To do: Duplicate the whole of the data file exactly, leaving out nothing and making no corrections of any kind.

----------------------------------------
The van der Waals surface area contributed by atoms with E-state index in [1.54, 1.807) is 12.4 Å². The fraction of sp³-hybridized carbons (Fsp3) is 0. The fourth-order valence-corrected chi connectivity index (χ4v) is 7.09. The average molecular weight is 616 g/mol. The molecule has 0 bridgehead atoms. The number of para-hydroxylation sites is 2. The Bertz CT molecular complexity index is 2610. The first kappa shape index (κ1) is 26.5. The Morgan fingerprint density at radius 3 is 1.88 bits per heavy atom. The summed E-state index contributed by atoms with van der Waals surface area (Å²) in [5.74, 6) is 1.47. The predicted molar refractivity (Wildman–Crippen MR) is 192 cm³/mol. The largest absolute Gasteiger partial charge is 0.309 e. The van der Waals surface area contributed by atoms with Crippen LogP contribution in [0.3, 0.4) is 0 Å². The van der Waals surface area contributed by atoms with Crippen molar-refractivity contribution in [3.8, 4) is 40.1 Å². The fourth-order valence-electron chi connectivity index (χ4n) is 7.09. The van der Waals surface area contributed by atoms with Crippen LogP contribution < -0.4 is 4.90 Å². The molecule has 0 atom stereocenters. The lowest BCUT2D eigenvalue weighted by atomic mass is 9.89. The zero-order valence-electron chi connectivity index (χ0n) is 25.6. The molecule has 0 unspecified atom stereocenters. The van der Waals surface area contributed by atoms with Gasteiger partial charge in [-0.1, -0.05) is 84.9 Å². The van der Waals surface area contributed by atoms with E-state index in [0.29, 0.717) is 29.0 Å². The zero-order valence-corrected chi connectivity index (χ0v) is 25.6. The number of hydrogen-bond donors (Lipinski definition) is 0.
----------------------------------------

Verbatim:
The van der Waals surface area contributed by atoms with E-state index in [1.54, 1.807) is 12.4 Å². The fraction of sp³-hybridized carbons (Fsp3) is 0. The fourth-order valence-corrected chi connectivity index (χ4v) is 7.09. The average molecular weight is 616 g/mol. The molecule has 0 bridgehead atoms. The number of para-hydroxylation sites is 2. The Bertz CT molecular complexity index is 2610. The first kappa shape index (κ1) is 26.5. The Morgan fingerprint density at radius 3 is 1.88 bits per heavy atom. The summed E-state index contributed by atoms with van der Waals surface area (Å²) in [5.74, 6) is 1.47. The predicted molar refractivity (Wildman–Crippen MR) is 192 cm³/mol. The largest absolute Gasteiger partial charge is 0.309 e. The van der Waals surface area contributed by atoms with Crippen LogP contribution in [0.3, 0.4) is 0 Å². The van der Waals surface area contributed by atoms with Crippen molar-refractivity contribution in [3.8, 4) is 40.1 Å². The fourth-order valence-electron chi connectivity index (χ4n) is 7.09. The van der Waals surface area contributed by atoms with Crippen LogP contribution < -0.4 is 4.90 Å². The molecule has 0 atom stereocenters. The lowest BCUT2D eigenvalue weighted by atomic mass is 9.89. The zero-order valence-electron chi connectivity index (χ0n) is 25.6. The molecule has 0 unspecified atom stereocenters. The van der Waals surface area contributed by atoms with Gasteiger partial charge in [-0.1, -0.05) is 84.9 Å². The van der Waals surface area contributed by atoms with E-state index in [0.29, 0.717) is 29.0 Å². The zero-order valence-corrected chi connectivity index (χ0v) is 25.6. The number of hydrogen-bond donors (Lipinski definition) is 0.